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answers from Santa Barbara on

I would feel best having the documentation from your son's physician. Epi-pens are common but TSA are not the brightest or consistent bulbs.

My friend's grandson is in a coma (feeding tube and tons of meds) and they flew recently from Los Angeles to Philadelphia. They arranged it with the airline ahead of time to bring typically flagged items and it worked out fine. I think that would work out well.

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answers from Des Moines on

I always have my epi pen in my purse and never mention it. Out of probably 20 flights I was asked to show it to them once. They asked...I told them and that was it.

If you need to bring soy milk on the plane, they will open it and test a few drops. They will not contaminate it. And you will be on your way. Both could make your trip through security a fw extra minutes...but no worries about it.

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answers from Dallas on

I just flew for the first time in years last week. So we perused the TSA website and got all the info we needed there. http://www.tsa.gov/travelers/airtravel/assistant/editoria...

"Medically necessary liquids and gels, including medications, baby formula and food, breast milk, and juice are exempt from the 3-1-1 rules, and are allowed in reasonable quantities exceeding 3.4 ounces (100ml). They are not required to be in a zip-top bag. Officers may ask travelers to open these items to conduct additional screening and passengers should declare them for inspection at the checkpoint.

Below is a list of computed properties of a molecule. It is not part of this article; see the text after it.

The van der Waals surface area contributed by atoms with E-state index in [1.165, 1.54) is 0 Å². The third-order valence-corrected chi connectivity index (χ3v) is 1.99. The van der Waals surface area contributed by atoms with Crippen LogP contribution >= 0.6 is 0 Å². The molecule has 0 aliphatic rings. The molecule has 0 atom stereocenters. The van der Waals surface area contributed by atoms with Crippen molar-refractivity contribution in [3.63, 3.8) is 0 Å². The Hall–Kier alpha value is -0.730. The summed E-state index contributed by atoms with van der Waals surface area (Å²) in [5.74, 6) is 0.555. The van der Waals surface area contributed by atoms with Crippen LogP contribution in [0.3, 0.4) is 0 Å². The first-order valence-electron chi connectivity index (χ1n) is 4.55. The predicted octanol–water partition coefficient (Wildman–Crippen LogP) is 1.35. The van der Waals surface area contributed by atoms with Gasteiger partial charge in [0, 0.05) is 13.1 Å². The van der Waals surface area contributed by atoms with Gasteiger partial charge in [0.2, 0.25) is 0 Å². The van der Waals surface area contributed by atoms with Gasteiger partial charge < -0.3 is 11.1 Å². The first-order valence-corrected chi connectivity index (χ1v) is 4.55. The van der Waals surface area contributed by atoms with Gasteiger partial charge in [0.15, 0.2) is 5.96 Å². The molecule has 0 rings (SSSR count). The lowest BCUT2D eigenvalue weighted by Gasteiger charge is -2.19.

Please be advised that passengers going on long trips should only carry on the medically necessary liquids and gels needed for their infant/toddler’s immediate comfort during the flight. Please pack larger amounts of liquids for the remainder of the trip in a checked bag.

Lastly, avoid any additional hassles by making sure nothing you plan to pack is on TSA’s list of prohibited items. Learn more on the Prohibited Items page."

My grandmother has to travel with an epi pen. She carries a dr. note with her just in case, although she was never asked about it during her travels. SHe just wanted in to avoid any hassles while out of state.

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answers from Atlanta on

I've never been stopped for my sons epi pen. Since he could die without it I'm not sure if they could stop you.

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answers from Austin on

As far as the epi-pen, I doubt it will cause any problems. My mother is diabetic (type II), and travels with her Byetta and injectors all the time. She keeps them in a small lunch cooler with a couple of refrigerated gel-packs. I usually forget to tell them about the gel-packs, though... when we flew from Las Vegas to Texas a few days ago, I forgot to remove that lunch bag from her carry-on, and it got "flagged" ... I just explained that she is diabetic and the medication needs to be kept cool... they pulled the lunch bag from the carry-on, and that was all. One other time they actually did a special chemical check on it, though.

I would call the particular airport and ask them for sure how to handle it... and yes, please arrive early!

I was actually more concerned about her hip replacement she had last fall.... however, since she is 87 now, I don't think they even make her go through the body scanner! The sky-cap just wheeled her through security with no problems.